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Kashmir and the Spymasters of Pakistan and India

Book review of the Spy Chronicles by A.S. Dulat and Asad Durrani

by Nyla Ali Khan, 9 June 2018

print version of this article print version - 9 June 2018

In November 2017, I wrote an article in response to Prime Minister Shahid Khaqan Abbasi of Pakistan’s statement which he made at a conference on the ‘Future of Pakistan 2017,’ held at the London School of Economics (LSE), explicitly rejecting the idea of an ‘independent Kashmir.’ He claimed that there was no demand for an independent and sovereign Kashmir. I contended that for me, a Kashmiri Muslim from the Valley, that was news. I pointed out that Abbasi’s statement reinforced the status quo and further reduced my neck of the woods into a battlefield.

That’s probably the only reason I read the recently published book Spy Chronicles by former Director General of the Pakistan Inter-Services Intelligence (ISI), Asad Durrani, and former chief of the Indian Intelligence Bureau (IB) and Research and Analysis Wing (RAW), A. S. Dulat, to the very end. Asad Durrani’s stance that the Pakistani establishment’s erasure of the narrative of an independent and secular Kashmir was an egregious mistake piqued my interest.

The book is not sensationalist or revelatory in any way, shape, or form, particularly for those who are rooted in the politics, culture, and society of Kashmir. It certainly doesn’t contain classified documents, either about the policies of the two nation-states vis-à-vis Kashmir or their respective alliances with world powers. Both Durrani and Dulat are clearly familiar with the etiquette of small talk and idle banter. Some portions of the book were speculative and more like cocktail party conversation.

And that’s probably why several people were surprised to hear that the Interior Ministry of Pakistan had placed former Director General of the ISI and Lieutenant General Asad Durrani’s name on the Exit Control list. This measure was taken on the recommendation of the Directorate of the Military Intelligence of Pakistan.

Although Durrani’s and Dulat’s advocacy of unconventional solutions to the Kashmir issue came across as a little facetious at times, nevertheless there was an attempt to think beyond UN resolutions. The conversation between the two, which was moderated by journalist Aditya Sinha, gives credence to the idea of an autonomous, semi-sovereign Jammu and Kashmir on both sides of the Line of Control (LoC), and emphasizes ‘Kashmir as the core issue between India and Pakistan.’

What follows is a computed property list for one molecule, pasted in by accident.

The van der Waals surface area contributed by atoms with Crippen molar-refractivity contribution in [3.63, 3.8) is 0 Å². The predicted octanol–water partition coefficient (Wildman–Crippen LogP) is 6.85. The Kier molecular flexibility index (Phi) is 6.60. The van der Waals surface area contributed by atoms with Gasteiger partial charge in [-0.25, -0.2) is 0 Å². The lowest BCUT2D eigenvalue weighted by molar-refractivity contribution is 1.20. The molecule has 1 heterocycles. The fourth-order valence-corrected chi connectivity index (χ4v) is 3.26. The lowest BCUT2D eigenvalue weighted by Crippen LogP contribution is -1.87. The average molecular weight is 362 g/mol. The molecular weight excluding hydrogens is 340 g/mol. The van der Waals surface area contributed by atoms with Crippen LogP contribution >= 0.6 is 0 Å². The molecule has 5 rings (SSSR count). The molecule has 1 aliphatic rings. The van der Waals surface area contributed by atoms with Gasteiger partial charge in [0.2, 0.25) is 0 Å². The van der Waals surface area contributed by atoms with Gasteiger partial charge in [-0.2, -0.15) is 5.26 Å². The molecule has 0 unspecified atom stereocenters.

For me, the most interesting part of the “Kashmir” section of the book was Durrani’s admission that although Pakistan has had its “militants, extremists, hardliners, and fundamentalisms,” the current phase of militancy in Pakistan is attributable to Musharraf’s decision to send the army into South Waziristan in 2004, which led to further radicalization and the legitimization of the Tehreek-i-Taliban Pakistan (TTP). Durrani doesn’t take issue with Dulat’s assertion, which I am paraphrasing here, that the result of India’s policy of coercive diplomacy, post 9/ 11, was that the Musharraf regime was pressured by the US to take strict military action against the mercenary and militant groups bolstering the insurgency in Kashmir. Not everyone in the Pakistani establishment would subscribe to this narrative.

Back then, as I have observed elsewhere, New Delhi was successful, with the United States keeping a close watch, in getting Islamabad to both privately and publicly renounce its support to insurgents in J & K.

Going back to the aftermath of 9/ 11, Durrani categorically says that US Seals were successful in eliminating Osama Bin Laden in 2011 because of the cooperation of the Government of Pakistan and deep state. He observes, “The denial of any (Pakistani) role was because cooperating with the United States to eliminate a person regarded by many in Pakistan as a “hero”[Bin Laden] could have embarrassed the government,”

The two spooks, Durrani and Dulat, admit that whenever there is a spell of camaraderie between India and Pakistan, the two nation-states put Jammu and Kashmir on the back burner. Several people in the establishment, on both sides of the divide, would be hesitant to admit that J & K and AJK have been used as a bargaining chip by them.

In opposition to the official position of the Pakistani establishment, Durrani recognizes the feasibility of independence for Jammu and Kashmir besides the option of acceding to either India or Pakistan. He clearly regrets the earlier brusque dismissal of the option of independence by the powers-that-be in Pakistan, which instead chose to give the initial political movement a religious hue by empowering the Jammat-i-Islami, “So overwhelming was our desire that Kashmir accede to Pakistan, towards Sardar Qayyum, the slogan ‘Kashmir banega Pakistan’, to the Jamaat-e-Islami, that these got our political support. . . . We had no business to make value judgments. If after having been in India for 60-70 years they still want independence, that sentiment must count for something. . . . If independent they [Kashmir] would keep good relations with India, I’m sure of that. They would reach out to China for various reasons. But Kashmir’s heart would be with its western neighbor. That’s why if someone talks of independence then we have no business getting in the way.” For a Pakistani military and ISI old hand to even consider the possibility of an independent J & K, albeit strategically, must’ve ruffled feathers.

Nevertheless, I continue to believe that the IB and the ISI have greatly contributed to eroding indigenous democratic and political institutions in Kashmir. Indigenous politics is now, sadly, more of a chimera in our state.